As I made progress the clouds seemed to be receding and it was getting warmer, the slightly worrying thing was I also seemed to be cycling faster than normal. I was trying to make good time, but it was a little too easy. The wind was behind me – oh dear – there goes the First rule of Cycling (according to me). You can see why the route is flat – well because it really is flat. That is one of the advantages of converting disused railway lines into cycle route – trains can’t tackle gradients and so the lines tend to be flat.
Early railway tracks in the UK were very gentle with a maximum gradient of 0.05%, even now they are generally not very steep whereas roads can reach 25% or even 33% very occasionally, such as Hardknott Pass in Cumbria – it is not a road I have cycled up – it was pretty steep in the car though. There is even a book on British Rail Gradient Profiles!
At one point it did seem to me that the gaps between the concrete tracks were noticeably variable. I was cycling on the gravel track alongside and from the corner of my eye some gaps seemed to be several millimetres whilst others seemed to have no gap at all. This is what I am talking about. The closest gap is quite large, but on the other side of the same “track” there is very little gap.
The concrete tracks also seem to have notches which makes me think it is to relieve stress caused by the expansion/contraction from varying temperatures.
Here is a close-up of one such notch. As you can see a crack is propagating down the edge and then across the surface of the track. This will be a site for free-thaw damage I would imagine. I wonder what the average working life of these hunks of concrete is?
I did pass a few other people on the CGB, but not many, perhaps it was too early or not the weekend. This is at the St Ives end not far from the “flooding area”.
At last another person – so that’s what all that wooden fencing is for – a bird hide.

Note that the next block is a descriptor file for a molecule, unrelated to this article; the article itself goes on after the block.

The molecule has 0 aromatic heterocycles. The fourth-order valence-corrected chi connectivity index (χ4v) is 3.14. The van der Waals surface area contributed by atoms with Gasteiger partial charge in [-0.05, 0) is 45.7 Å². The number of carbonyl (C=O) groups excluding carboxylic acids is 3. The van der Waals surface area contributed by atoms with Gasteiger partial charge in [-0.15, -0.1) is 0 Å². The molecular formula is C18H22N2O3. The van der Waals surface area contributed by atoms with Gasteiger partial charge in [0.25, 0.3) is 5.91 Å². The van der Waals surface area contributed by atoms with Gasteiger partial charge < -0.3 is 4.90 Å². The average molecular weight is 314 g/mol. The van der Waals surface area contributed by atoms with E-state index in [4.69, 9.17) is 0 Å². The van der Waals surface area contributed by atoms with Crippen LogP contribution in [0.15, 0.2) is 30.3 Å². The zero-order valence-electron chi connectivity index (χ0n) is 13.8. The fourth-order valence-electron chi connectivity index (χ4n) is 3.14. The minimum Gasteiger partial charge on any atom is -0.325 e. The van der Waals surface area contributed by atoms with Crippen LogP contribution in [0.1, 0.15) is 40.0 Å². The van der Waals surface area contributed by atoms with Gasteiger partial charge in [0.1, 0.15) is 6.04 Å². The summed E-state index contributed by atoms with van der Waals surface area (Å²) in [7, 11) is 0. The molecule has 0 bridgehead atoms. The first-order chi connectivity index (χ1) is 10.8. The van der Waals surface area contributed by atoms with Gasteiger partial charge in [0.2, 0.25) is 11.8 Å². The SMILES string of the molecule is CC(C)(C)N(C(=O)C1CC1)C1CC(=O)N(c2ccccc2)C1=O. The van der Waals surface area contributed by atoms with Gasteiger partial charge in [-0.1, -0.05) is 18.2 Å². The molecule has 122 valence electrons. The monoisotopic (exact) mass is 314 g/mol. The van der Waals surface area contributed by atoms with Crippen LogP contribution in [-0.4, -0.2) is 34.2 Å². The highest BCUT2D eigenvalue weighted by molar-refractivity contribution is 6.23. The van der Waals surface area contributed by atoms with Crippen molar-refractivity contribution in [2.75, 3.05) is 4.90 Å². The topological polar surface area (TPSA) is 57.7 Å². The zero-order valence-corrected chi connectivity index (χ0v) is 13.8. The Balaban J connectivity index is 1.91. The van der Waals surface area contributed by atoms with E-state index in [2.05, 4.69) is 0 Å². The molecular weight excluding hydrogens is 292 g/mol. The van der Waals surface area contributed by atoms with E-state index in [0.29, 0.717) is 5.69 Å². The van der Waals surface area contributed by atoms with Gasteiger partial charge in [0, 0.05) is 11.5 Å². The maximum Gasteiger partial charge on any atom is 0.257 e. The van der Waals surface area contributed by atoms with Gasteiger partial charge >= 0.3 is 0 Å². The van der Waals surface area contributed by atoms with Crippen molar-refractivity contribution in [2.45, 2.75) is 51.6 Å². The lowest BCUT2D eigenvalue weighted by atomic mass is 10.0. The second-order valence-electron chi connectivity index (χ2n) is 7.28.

For the first time in a long time I managed to cycle along the entire gravel track from Cambridge to St Ives without resorting to the bank on either side to avoid large puddles (or small ponds or not so small ponds). I did struggle once or twice with my wheels getting bogged down in gravel and there is still a large puddle left in one spot – but it does not quite spread across the high-quality path now.
This is a view back down the CGB from the St Ives park and Ride. Which reminds me I did see what looked like a chunk of the CGB car park in Willingham being dug up.
I passed quickly, or tried to, through a busy St Ives on market day. Apparently there is a market on Mondays and Fridays although the Friday one is smaller. A car in front of me did seem to dither a lot. It was great to head out away from the town along to the Hemingfords – yes there are two links on the one word for Abbots and Grey. As you pass through Hemmingford Abbots you pass along a no-through road which brings you onto a meadow with a tarmac cycle path – this is where Sustrans 51 takes you through to Godmanchester (Godmanchester seems to be “blessed” with websites) and Huntingdon. On the Hemingford Abbots map it is called Common Lane and on the CCC map of the area it is East Side Common Cycleway (and Common Lane). Actually this is an “uncommon” lane – flat, quite wide and through some lovely meadow. It runs along the route of the disused Cambridge to Huntingdon railway Line.
A common theme of this ride seems to be town avoidance, or at least to not take pictures in towns – there were no pictures of St Ives and neither are there any of Huntingdon. The last time on this route I got a little lost trying to follow the Sustrans signs, this time I followed my nose and took the ring-road shared-use path rather than go through the middle (despite what my BRT map might indicate.)
The OS map shows the Sustrans route heading out of Huntingdon and through the Stukeleys as being off-road – or rather in the shared-use path, this time around I found myself on the road and stuck with it for a short while and then shifted over. (Have you noticed that round these parts when they like a place name they tend to use its name twice.
For reference the road out of Huntingdon is the B1043 Stukeley Road (no surprise there). It follows the route of an old Roman Road – Ermine Street (not that you’d get a new Roman Road really). It runs (or ran0 from Londinium (London) to Lindum Colonia (Lincoln) and Eboracum (York) and had the old English name of Earninga Straete.
To be continued… (the post about the ride – not the Latin stuff! Although I did study Latin at school, which shows my age.)